Same device, called a compressor/limiter, used in broadcast/recording studios the world over for the last 50 years, to keep mic/line levels from distorting the input circuitry of various pieces of sound equipment, tape decks, etc, and to keep broadcast signals in their assigned frequency spectrums by limiting the peak volume to specified level.
A compressor/limiter operates on the "dynamic range" (difference between the loudest and lowest passage) on a single sound, or on the entire mix/broadcast signal.
Basically, by decreasing/limiting the dynamic range of a mix, or a single sound in the mix, you can increase the peak volume of that mix/sound to the amount of compression applied, thereby making the compressed element(s) louder.
Like most human endeavors, it has been abused to the point of ridiculousness to gain advantages over other recordings/products, thus you see it overused to make commercial relatively louder than what preceded them.
Despicable practice ... in recorded music, it robs the listener/purchaser of one of the important elements that makes music a pleasurable experience, the dynamic range of the piece.
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...and I still get a kick out of people trying to tell me that their frequency response is flat down to 20 Hz...in their frickin' car!
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Swingman wrote:

As little as the producers of the noisy commercials may like it, they'd have liked my earlier solution even less: I muted the blaring instantly. Didn't listen to more than the first word or two. I believe in removing noxious stimuli.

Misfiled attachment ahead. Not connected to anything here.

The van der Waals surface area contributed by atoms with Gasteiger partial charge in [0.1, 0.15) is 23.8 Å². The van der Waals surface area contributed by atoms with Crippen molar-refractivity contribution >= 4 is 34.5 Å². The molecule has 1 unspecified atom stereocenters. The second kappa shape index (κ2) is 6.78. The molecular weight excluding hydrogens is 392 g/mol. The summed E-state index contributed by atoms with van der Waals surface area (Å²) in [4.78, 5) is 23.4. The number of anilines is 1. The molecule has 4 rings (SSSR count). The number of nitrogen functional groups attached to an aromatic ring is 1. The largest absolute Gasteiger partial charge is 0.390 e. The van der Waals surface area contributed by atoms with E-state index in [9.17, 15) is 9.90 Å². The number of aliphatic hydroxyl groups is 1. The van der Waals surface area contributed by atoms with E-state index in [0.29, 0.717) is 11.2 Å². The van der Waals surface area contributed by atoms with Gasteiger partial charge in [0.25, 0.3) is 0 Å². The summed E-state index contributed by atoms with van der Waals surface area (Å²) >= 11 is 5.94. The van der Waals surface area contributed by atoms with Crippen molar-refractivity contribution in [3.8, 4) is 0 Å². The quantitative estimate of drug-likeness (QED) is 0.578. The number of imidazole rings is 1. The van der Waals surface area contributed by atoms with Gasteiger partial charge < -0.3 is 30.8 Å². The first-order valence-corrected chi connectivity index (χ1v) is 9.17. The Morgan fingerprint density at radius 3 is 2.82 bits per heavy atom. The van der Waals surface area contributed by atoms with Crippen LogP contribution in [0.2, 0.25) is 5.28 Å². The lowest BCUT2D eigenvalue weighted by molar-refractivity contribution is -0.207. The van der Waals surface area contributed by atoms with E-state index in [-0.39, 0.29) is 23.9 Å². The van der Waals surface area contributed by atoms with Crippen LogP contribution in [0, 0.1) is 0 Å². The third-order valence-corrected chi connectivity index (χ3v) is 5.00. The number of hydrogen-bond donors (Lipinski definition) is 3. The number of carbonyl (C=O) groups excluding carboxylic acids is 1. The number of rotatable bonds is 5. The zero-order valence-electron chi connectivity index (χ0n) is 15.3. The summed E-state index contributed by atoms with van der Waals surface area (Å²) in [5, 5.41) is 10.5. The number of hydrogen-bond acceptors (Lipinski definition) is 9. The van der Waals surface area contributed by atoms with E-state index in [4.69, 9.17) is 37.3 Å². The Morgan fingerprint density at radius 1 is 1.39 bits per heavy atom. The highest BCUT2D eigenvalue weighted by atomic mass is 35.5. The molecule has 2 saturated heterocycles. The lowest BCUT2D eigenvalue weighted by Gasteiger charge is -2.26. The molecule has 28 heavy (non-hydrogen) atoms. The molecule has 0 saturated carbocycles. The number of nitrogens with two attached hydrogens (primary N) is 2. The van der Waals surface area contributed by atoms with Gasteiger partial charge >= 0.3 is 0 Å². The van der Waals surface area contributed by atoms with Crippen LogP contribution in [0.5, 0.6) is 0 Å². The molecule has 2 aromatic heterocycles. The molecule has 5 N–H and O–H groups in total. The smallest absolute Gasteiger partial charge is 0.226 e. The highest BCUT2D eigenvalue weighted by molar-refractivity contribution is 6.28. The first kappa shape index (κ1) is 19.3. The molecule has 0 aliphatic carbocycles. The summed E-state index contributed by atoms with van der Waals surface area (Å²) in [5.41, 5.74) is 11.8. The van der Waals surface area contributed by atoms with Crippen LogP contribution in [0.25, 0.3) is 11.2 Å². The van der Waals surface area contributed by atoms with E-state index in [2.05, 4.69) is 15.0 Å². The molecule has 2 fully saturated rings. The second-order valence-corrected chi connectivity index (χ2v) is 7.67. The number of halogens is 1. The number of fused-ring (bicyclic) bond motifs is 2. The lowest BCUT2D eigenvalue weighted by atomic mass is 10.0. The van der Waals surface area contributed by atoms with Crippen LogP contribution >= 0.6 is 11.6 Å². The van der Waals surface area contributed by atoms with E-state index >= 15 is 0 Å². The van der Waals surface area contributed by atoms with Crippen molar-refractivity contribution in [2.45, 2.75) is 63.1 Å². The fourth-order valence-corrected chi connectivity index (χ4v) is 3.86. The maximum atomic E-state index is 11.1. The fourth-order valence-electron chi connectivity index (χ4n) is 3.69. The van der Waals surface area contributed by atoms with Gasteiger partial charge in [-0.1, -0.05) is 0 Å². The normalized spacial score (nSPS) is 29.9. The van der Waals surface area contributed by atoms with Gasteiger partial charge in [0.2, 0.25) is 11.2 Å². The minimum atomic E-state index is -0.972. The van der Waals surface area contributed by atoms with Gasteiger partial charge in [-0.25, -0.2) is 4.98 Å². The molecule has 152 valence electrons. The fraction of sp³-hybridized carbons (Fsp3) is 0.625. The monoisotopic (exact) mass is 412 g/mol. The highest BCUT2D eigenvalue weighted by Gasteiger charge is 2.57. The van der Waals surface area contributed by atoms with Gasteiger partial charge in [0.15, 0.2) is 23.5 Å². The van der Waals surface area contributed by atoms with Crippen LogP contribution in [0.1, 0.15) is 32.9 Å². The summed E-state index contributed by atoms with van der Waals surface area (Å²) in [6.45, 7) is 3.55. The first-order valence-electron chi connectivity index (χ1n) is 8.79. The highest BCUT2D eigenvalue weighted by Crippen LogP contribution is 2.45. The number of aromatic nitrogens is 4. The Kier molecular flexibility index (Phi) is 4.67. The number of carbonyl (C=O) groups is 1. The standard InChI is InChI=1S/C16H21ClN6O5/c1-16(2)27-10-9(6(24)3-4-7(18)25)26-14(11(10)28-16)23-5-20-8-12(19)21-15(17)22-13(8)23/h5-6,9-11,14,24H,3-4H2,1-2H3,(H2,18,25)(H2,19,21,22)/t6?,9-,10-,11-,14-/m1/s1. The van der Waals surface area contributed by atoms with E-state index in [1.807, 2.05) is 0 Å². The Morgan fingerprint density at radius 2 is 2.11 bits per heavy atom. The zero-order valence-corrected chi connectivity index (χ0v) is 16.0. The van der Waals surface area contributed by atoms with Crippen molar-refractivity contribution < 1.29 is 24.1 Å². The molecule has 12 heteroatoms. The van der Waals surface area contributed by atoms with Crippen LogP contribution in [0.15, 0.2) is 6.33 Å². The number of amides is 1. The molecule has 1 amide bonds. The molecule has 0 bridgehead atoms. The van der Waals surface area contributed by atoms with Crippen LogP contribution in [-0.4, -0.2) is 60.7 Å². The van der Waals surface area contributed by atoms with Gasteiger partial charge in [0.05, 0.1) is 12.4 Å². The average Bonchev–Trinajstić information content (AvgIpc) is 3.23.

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Mortimer Schnerd, RN
mschnerdatcarolina.rr.com
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On Sat, 16 Aug 2008 07:47:39 -0700 (PDT), Robatoy

He's the guy I least on TV since Joe Pine, the one armed marine, was on television.
Actually, I think that O'Righty is the direct descendant of Joe Pine.
Billy Mays Here is the direct descendant of Ron Popeil, without the subtlety.
Regards, Tom.
Thos. J. Watson - Cabinetmaker http://home.comcast.net/~tjwatson1 / tjwatson1ATcomcastDOTnet
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Tom Watson wrote:

acknowledges the camera.
Dave
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<<I like the new guy who is hawking the super adsorbent towel. He even acknowledges the camera.>>
Yeah, unlike Billy Mays, that guy is watchable. But his sales pitch goes out the window when he says, "You're gonna spend $20 a month on paper towels anyway ..." Raise you hand if you shell out 240 bucks a year on paper towels.
Lee
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David G. Nagel wrote:

Sadly if you watch carefully (it was a slow night) when he pours coke on the carpet they cheat with the demo, spilled coke in front of the carpet magically disappears during the camera cutaways...when you can't trust your TV pitchmen you know the country has gone to hell<G>. Rod
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On Tue, 19 Aug 2008 00:28:00 -0700, "Rod & Betty Jo"

I spotted that same thing. And at the end of the commercial he says call within the next 20 min because we can't do this all day and get double the order. This ads been running for weeks. When does the 20 min actually end? I was going to call in 22 min and see if I could still get the doubled order but my wife took the phone away.
P
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Rod & Betty Jo wrote:

I never said that I trusted him, just that I liked him. I did notice the camera shift after the specifically instructed the camera guy to stay focused on the carpet.
What gets me is the insistence of these people (whomever they may be) that just because it (whatever it happens to be) is made in Europe it's superior to anything else.
Dave
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On Tue, 19 Aug 2008 12:14:18 -0500, "David G. Nagel"

Slim Whitman comes to mind...
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LRod

Master Woodbutcher and seasoned termite